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For Immediate Release
Tuesday, March 28, 2006

Contact:
Dave Bard
202-778-4551
dbard@net.org

Norwegian Report Finds Fault with Farmed Salmon Feed

Pure Salmon Campaign Calls for Industry Reform

OSLO, NORWAY — A new Norwegian study that calls for cleaning pollutants in farmed salmon feed prompted the Pure Salmon Campaign, a global project working to improve the way salmon is produced, to call on industry to reform.

The Norwegian Scientific Committee on Food Safety (VKM) released a report on the risks and benefits of fish and seafood consumption in Norway. As part of this two-year study, the ad-hoc group composed of Norwegian government scientists looked at contaminants in farmed salmon feed and recommended that exposure to dioxin and dioxin-like PCBs can be reduced by changing or purifying the feed.

"We are pleased the Norwegian government recognized the problem with contaminants in farmed salmon feed and recommends that industry make the effort to clean it up," said Andrea Kavanagh, Pure Salmon Campaign Director. "Since Norway exports its fish and feed worldwide, this will benefit consumers all around the globe."

According to the English-language summary of the report: "Farmed fish is one source of exposure to dioxins and dioxin-like PCB that currently can be influenced within a reasonable time frame without reducing fish consumption. This may be achieved by selecting feed ingredients with naturally low levels of organic pollutants or by using purifying processes. Fish and other seafood should contain the lowest possible levels of contaminants and other undesirable substances so that the safety margin for the entire consumption level of fatty fish can be held high enough to reap the health benefits. If marine fat is replaced by vegetable fat, the levels of dioxins and dioxin-like PCB can be reduced, but the nutritional benefits will change as well."

A press release issued by Mattilsynet, the Norwegian Food Safety Authority, said: "One of the few sources of dioxins and dioxin-like PCB that is possible to reduce is feed given to farmed fish — it is thus an aim to reduce these levels. The EU has announced that the maximum levels for dioxin and dioxin-like PCB in fish feed will be reduced by the end of 2008. The problem has been on the agenda a long time and the EU has encouraged the industry to increase their efforts in order to reduce the levels of dioxin and dioxin-like PCB in fish feed. We are following up this encouragement by planning a meeting with the industry in order to invite a dialogue concerning the coming regulations, status of and technological possibilities for decontamination. We believe that it is in the industry’s interest to be pro-active in this area."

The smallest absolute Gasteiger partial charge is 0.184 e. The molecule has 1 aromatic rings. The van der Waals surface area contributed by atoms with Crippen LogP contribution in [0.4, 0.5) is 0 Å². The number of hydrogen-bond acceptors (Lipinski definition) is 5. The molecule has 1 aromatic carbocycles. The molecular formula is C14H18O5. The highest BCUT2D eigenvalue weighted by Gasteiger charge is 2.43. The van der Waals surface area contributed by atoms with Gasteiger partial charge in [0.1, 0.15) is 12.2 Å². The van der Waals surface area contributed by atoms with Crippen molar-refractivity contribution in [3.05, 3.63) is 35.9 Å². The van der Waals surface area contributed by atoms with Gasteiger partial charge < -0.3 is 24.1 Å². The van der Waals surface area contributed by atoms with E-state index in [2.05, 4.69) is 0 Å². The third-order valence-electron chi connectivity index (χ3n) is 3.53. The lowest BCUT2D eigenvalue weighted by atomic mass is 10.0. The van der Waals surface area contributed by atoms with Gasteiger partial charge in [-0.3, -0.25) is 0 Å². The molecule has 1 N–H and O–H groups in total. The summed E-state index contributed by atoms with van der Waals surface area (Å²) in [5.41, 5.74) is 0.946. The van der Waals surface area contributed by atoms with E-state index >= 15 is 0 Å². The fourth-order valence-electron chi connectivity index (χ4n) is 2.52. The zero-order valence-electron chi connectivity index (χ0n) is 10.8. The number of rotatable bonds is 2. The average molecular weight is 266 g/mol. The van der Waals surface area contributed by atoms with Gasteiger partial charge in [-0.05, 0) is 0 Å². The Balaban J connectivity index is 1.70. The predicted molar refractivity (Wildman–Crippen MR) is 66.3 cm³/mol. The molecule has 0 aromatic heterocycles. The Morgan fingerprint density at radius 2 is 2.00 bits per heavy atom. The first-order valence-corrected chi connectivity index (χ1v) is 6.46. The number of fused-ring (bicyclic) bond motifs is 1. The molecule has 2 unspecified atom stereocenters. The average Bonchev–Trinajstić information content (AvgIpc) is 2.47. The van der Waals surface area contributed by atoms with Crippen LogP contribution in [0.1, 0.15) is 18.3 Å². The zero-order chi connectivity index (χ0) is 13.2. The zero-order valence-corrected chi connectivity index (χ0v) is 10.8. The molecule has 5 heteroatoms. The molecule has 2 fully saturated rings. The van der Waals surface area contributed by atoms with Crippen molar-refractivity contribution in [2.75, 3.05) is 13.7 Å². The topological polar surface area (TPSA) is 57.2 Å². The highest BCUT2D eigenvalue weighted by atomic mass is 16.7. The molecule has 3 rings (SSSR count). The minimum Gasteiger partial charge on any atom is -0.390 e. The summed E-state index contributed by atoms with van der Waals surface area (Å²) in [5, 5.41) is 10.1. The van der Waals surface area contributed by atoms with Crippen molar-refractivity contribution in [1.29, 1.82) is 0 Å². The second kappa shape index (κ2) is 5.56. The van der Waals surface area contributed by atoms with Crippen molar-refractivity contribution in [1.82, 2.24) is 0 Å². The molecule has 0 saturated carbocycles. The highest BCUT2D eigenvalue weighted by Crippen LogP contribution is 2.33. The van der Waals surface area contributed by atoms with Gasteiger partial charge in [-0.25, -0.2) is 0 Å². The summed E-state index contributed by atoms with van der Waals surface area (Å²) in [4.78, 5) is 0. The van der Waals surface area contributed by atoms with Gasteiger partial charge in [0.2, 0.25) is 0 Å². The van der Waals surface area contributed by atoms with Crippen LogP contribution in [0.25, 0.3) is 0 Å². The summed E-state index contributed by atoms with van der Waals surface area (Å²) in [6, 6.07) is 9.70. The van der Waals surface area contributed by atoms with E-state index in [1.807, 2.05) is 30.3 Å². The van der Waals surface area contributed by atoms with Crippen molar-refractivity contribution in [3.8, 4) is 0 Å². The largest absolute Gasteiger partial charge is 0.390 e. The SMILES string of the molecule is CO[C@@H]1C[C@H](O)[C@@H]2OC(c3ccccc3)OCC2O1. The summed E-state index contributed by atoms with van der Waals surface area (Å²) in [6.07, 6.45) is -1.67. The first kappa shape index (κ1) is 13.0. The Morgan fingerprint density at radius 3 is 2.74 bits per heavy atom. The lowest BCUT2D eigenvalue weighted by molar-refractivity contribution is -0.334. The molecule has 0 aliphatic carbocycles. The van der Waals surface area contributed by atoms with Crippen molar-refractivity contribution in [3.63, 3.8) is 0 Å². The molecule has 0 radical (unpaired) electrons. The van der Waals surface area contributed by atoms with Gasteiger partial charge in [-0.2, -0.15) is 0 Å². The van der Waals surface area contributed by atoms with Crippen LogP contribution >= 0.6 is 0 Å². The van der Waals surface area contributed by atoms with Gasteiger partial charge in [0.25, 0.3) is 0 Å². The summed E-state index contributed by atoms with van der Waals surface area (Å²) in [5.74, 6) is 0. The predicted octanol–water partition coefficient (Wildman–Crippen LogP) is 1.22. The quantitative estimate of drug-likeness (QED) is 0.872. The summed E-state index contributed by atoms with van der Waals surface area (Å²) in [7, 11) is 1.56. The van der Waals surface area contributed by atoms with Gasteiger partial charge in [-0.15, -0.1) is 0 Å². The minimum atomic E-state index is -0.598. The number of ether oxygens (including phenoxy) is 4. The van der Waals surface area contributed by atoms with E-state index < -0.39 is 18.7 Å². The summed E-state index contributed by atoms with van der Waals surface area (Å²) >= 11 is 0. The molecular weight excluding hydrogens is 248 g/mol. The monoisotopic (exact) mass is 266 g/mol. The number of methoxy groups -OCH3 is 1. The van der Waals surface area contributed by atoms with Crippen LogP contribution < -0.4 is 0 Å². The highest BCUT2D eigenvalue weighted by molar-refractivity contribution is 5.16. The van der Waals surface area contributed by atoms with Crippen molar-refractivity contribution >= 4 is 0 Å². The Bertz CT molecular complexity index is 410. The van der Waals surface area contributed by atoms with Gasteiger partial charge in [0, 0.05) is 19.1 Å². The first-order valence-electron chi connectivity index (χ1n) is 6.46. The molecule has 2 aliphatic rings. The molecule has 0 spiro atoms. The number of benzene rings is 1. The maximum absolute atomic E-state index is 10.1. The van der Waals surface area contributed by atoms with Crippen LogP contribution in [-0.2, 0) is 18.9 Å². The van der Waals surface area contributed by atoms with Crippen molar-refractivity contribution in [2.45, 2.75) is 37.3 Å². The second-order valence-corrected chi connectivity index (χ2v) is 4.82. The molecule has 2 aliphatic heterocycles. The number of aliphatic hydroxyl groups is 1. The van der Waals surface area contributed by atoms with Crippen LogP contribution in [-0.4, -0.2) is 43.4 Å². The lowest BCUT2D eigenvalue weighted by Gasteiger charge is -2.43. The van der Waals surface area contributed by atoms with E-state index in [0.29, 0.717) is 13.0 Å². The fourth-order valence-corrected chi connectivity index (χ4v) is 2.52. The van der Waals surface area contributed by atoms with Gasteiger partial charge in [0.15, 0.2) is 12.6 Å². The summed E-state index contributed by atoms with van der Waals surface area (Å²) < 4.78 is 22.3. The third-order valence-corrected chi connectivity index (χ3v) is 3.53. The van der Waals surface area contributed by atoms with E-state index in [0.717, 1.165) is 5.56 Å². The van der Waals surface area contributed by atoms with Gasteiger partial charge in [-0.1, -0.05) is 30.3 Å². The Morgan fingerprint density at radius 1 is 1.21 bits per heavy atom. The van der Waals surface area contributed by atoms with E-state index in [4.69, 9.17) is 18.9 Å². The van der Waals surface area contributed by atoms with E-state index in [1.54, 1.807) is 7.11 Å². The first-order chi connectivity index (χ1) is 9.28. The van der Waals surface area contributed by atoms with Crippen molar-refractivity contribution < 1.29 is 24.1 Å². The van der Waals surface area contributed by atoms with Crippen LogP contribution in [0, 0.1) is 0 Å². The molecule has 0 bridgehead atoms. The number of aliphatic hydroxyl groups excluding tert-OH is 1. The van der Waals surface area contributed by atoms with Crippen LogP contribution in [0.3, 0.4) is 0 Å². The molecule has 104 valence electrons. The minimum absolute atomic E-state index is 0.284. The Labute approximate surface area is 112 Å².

Indeed some in industry are prepared to fix the problem. Kjell Bjordal, C.E.O. of Norwegian feed company Ewos, told IntraFish in a March 6, 2006 article: "We’ll more than willingly cleanse to an even stricter requirement if the authorities tell us that’s the way it has to be."

In 2004, Norway exported 830,000 metric tons of feed and 537,000 metric tons of Atlantic farmed salmon worldwide. Norwegian Atlantic farmed salmon represented 46% of the world market.

"It is especially hopeful that the Norwegian food safety authority is opening a dialogue with industry and is encouraging them to be pro-active in addressing the problem of contaminants in feed," said Kavanagh. "We look forward to prompt action and to the day when farmed salmon is free of contaminants.

The Scientific Committee on Food Safety (VKM) is an independent institution which advices the Norwegian Food Safety Authority (Mattilsynet), the Norwegian Ministry of Health and Care Services and other regulatory bodies on scientific issues related to food, animal health and plant health. It has been charged with developing this report by the Mattilsynet.

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